Girl with cape on

One of the most harrowing aspects of my job is trying to figure out the role of kids in custody, visitation and child protection proceedings when it comes to evidence and testimony. I have worked with or appeared in front of over twenty district court judges, magistrates or referees in Minnesota and Wisconsin since I became a licensed attorney. I have yet to meet a judge that jumps for joy out of his or her judge’s robe when asked to interview a child in the judge’s chambers. More often than not a judge will give a non-verbal display of begrudging professionalism before setting forth the precise parameters of the interview. After all the parents have a right to present evidence on the preference of the child.

When a judge interviews a child it is generally performed in the judge’s chambers or an area outside the courtroom that is much less formal than the courtroom. The judge gets to talk with your child in the presence of his or her court reporter along with a guardian ad litem. All of the judges I have met will never allow a parent to be present for the interview. If a parent has a question that he or she desires that the judge ask the child during the interview in support of or against a parent’s case then the attorney will be left to submit the question to his or her attorney to be relayed to the judge.

A judge will then spend a small amount of time asking your child if he or she understands what it means to tell the truth and how important it is to tell truth. Put another way, the judge takes an indirect path to getting your child to take an oath. Once it has been determined that your child understands what it means to take an oath then the judge will start asking the child questions about what the child wants and why the child wants what he or she wants. I can count on less than a handful of fingers how many of these conversations that I have witnessed or had knowledge of that have not resulted in a mountain of facials tissues coated in tears, spit and nasal discharge. Your child is forced to let a stranger into the most sacred area of his or her life while being asked to have a significant impact on the case by choosing between two people that he or she loves most.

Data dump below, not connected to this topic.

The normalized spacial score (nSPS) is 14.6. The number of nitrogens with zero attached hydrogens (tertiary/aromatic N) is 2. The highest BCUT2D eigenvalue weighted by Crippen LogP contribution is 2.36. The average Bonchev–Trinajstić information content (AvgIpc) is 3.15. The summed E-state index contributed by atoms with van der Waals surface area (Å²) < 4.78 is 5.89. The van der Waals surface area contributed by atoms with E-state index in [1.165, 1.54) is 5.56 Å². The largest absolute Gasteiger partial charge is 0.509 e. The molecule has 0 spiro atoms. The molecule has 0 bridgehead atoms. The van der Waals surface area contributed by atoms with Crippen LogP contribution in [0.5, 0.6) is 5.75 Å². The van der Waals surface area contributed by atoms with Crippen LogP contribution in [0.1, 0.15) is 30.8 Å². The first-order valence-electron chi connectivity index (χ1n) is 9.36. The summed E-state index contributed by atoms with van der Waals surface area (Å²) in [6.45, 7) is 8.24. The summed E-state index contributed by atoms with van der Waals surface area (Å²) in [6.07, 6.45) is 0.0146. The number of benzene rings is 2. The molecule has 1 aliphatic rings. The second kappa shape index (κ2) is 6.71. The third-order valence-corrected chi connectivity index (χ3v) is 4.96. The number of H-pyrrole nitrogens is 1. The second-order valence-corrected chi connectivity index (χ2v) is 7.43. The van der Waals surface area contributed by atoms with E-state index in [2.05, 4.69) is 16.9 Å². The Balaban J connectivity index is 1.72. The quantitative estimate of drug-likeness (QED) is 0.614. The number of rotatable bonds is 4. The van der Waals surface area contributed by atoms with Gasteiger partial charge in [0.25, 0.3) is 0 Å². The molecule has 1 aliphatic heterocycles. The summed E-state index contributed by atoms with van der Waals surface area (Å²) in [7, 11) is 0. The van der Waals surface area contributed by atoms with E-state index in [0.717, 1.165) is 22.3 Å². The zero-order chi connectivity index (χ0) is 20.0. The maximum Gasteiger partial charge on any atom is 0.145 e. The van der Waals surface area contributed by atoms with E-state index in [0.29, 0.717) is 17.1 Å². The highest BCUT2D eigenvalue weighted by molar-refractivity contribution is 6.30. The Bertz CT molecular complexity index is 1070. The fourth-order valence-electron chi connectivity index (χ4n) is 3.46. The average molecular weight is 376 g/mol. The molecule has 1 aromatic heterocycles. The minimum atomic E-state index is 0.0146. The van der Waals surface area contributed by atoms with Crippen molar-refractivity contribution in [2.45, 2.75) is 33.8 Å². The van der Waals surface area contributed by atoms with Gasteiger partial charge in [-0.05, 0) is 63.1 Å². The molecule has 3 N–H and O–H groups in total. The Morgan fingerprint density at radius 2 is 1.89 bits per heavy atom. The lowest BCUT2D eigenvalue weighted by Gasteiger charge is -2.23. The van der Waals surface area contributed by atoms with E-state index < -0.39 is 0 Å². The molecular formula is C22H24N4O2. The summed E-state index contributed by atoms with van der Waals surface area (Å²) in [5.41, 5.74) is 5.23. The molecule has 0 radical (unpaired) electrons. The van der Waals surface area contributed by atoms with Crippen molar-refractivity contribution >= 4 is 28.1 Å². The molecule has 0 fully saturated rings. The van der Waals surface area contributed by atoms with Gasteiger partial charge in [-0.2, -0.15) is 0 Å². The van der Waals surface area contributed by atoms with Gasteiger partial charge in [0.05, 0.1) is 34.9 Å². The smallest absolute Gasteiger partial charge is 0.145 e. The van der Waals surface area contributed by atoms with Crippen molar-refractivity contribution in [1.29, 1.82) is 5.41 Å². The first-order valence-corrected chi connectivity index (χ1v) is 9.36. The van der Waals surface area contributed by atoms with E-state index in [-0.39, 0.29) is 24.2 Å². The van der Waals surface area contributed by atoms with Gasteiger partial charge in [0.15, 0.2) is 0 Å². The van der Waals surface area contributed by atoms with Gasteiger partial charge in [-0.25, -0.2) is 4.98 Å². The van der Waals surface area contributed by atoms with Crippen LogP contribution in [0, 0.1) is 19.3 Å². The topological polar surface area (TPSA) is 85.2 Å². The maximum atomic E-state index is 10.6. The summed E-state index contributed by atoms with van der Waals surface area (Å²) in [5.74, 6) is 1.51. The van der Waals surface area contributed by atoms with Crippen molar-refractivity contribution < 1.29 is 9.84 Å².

As a very rough guideline the older your child becomes the more valuable his or her opinion will become in the event of an interview with a judge. Teenagers that fall in the age range of 15-17 years old will be given the greatest credibility because they arguably think most similarly to a fully developed adult. Credibility will begin to diminish when children are younger than high school age. If your child has not reached an age that has at least two digits in it I suggest not even contemplating the idea that your child be made to testify. There is no set, bright lined age where a child is automatically permitted to give his or her testimony. A judge always has the right to refuse to interview the child.

Regardless of what your child tells a judge it should be remembered that the child’s testimony is only one part of the factors and evidence that a judge must consider when making a decision concerning custody and visitation. A judge is generally not permitted to hang his or her hat on one piece of evidence or legal standard when making a decision. You are only fooling yourself if you think your child’s desire to live with one parent or the other will create a solid foundation for your case.

Your child’s story or reasons for a particular custody or visitation arrangement needs to be supported by corroborating evidence that is offered by your attorney and you. It is not your child’s job to provide the additional evidence. At the end of the day a parent must weigh whether or not his or her case can be proved without the necessity of turning the child into a witness. With the assistance of an attorney it should be evaluated what value the testimony of a child will truly add to a proceeding and what the cost of obtaining that evidence from the child will be for your child. Most of the time one cannot put a price tag on the cost to the child.

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